Irish vernacular furniture began emerging out of the rural Irish home in the eighteenth century. Each piece was simple and functional in form, yet unique in design. Making use of materials that were affordable and available to the everyday Irish person, it was a non-specialised craft, accessible to those without formal training such as local craftsmen who used traditional techniques and locally sourced materials, including old furniture, and ‘found’ timbers like bogwood or driftwood; it was upcycling in its earliest form, and serves as a reminder of the importance of craftsmanship in Irish culture.
Featuring eighteen lots from the set of nine-time Oscar nominated movie ‘The Banshees of Inisherin,’ our Irish Vernacular Auction takes place on Wednesday 12th April at 11am, with viewings as follows:
Friday 7th April: 10am – 5pm
Saturday 8th April: 2pm – 5pm
Tuesday 11th April: 10am – 5pm
Whether you are coming to view in the salesroom in Adam’s or through the virtual tour on our website, here is a selection of lots to keep an eye on:
Estimated at €5,000 - €7,000, Lot 10 is a rare early 18thcentury Irish Penal Cross carved in yewwood. Penal Crosses were simple devotional relics, featuring a carved relief of Christ at its centre, with various symbols representing the Passion of Christ around his figure. The Penal Cross serves as an important historical and cultural artefact, a reminder of the devotion of Irish Catholics to their faith, even as they faced great persecution under the Penal Laws.
Lot 194 is a 19th century painted pine marriage dresser, with a moulded cornice above a frieze pierced with interlocking hearts, and is estimated at €1,200 - €1,800. This dresser was one of the original furnishings from the set of the Oscar nominated movie ‘The Banshees of Inisherin.’ Bog pine was a material commonly used in Irish vernacular furniture, preserved in the bog lands even after much of Ireland’s native woodland had disappeared. The use of local material and rustic design show the true character of Irish craft heritage.
James Dixon’s ‘Giant Muldoon at the West End Village, Tory Island’ (Lot 91), estimated at €6,000-€8,000, depicts Irish rural life through a flattened perspective and crowded composition. His expressive use of colour evokes a childlike perception of his surroundings, adhering to the cosmopolitan understanding of rural life as simple and uncomplicated.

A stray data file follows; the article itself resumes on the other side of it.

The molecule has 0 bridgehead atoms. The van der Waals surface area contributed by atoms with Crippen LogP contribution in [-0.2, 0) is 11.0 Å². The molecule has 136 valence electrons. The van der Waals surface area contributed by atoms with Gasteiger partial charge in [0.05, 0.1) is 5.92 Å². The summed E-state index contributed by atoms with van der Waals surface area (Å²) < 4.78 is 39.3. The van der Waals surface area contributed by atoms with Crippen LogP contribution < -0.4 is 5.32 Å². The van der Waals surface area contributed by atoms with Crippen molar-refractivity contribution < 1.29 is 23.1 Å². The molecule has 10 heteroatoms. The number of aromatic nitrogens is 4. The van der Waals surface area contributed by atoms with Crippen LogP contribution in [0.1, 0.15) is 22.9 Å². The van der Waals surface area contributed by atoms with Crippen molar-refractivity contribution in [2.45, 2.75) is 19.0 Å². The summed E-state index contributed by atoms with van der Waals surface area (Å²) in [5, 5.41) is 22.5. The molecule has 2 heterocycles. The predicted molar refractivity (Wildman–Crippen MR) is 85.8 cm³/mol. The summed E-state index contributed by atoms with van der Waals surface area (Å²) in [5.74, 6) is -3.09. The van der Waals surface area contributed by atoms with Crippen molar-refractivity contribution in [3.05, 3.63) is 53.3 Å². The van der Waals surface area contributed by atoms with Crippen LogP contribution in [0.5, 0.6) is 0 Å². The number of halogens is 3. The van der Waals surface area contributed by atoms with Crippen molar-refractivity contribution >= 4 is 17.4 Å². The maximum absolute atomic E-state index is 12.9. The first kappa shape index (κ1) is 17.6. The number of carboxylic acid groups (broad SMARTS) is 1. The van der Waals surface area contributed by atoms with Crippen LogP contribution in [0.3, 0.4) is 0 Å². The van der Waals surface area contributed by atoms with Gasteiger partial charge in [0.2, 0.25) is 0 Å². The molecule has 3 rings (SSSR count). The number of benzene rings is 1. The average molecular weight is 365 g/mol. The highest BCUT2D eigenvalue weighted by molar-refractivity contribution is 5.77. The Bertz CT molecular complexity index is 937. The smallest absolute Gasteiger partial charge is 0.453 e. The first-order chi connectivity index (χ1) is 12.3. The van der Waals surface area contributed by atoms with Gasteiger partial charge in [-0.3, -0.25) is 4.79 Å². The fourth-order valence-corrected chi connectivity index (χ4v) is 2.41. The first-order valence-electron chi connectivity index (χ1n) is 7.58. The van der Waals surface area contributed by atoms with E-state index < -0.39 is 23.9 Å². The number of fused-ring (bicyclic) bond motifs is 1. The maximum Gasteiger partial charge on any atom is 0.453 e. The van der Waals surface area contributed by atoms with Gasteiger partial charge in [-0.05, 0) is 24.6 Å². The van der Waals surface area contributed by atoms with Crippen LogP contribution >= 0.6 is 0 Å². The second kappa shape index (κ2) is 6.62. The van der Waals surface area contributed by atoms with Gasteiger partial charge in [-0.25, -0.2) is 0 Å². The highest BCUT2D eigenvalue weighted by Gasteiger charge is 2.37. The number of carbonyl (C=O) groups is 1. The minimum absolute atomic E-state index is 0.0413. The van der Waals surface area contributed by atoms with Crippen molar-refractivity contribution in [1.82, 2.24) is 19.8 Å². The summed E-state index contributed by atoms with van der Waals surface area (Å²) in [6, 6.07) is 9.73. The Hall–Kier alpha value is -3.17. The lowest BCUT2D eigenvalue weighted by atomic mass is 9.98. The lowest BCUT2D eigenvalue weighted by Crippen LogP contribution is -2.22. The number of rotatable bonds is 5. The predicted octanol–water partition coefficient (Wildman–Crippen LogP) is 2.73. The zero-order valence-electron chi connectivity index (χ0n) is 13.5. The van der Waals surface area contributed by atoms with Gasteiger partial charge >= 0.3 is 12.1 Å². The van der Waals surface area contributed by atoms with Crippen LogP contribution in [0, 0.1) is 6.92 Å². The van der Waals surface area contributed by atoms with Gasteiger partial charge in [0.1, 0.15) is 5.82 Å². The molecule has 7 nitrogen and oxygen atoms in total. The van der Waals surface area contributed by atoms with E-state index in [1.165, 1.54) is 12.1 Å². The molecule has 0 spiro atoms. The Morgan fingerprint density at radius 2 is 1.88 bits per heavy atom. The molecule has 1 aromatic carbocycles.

Featuring vernacular furniture, Irish silver, paintings of rural Irish life and more, this auction caters to anyone who might be looking to collect a piece of Irish history.
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Yvonne Aupicq had met Orpen, we understand, while working as a nurse during the war. He had been admitted to hospital with a suspected case of scabies which ended up being a far more serious case of blood poisoning as he recounts in his wartime memoir ‘An Onlooker in France’. Their relationship continued after 1918 when Orpen was appointed as the official artist to The Paris Peace Conference. They relocated to capital and over the following decade he painted her numerous times, often nude as in Amiens 1914, or The Rape and Nude Girl Reading (1921). Working with her as his model during these early years after the war allowed Orpen an opportunity to re-fuel his creativity.
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"Beating the bounds is a tradition that can be traced back to the medieval period. At this time, land was divided into parishes and the clergy and church wardens held the responsibility for its upkeep and management. It was up to the Church to ensure that its parishioners knew the local boundary lines and, before maps became commonplace, this had to be kept as a mental record."
Adam’s in conjunction with Suzanne MacDougald are proud to host an online timed auction of artworks to aid the Irish Red Cross’s humanitarian work in delivering vital services to millions of people impacted by the conflict in Ukraine. With no buyers premium 100% of the hammer price will go directly to the Irish Red Cross.
Ros Drinkwater writes of Jack B Yeats' 'The Boat' in the Business Post:
With a consolidated result of €320,000,the At Home sale in Stephan’s Green, was a great success.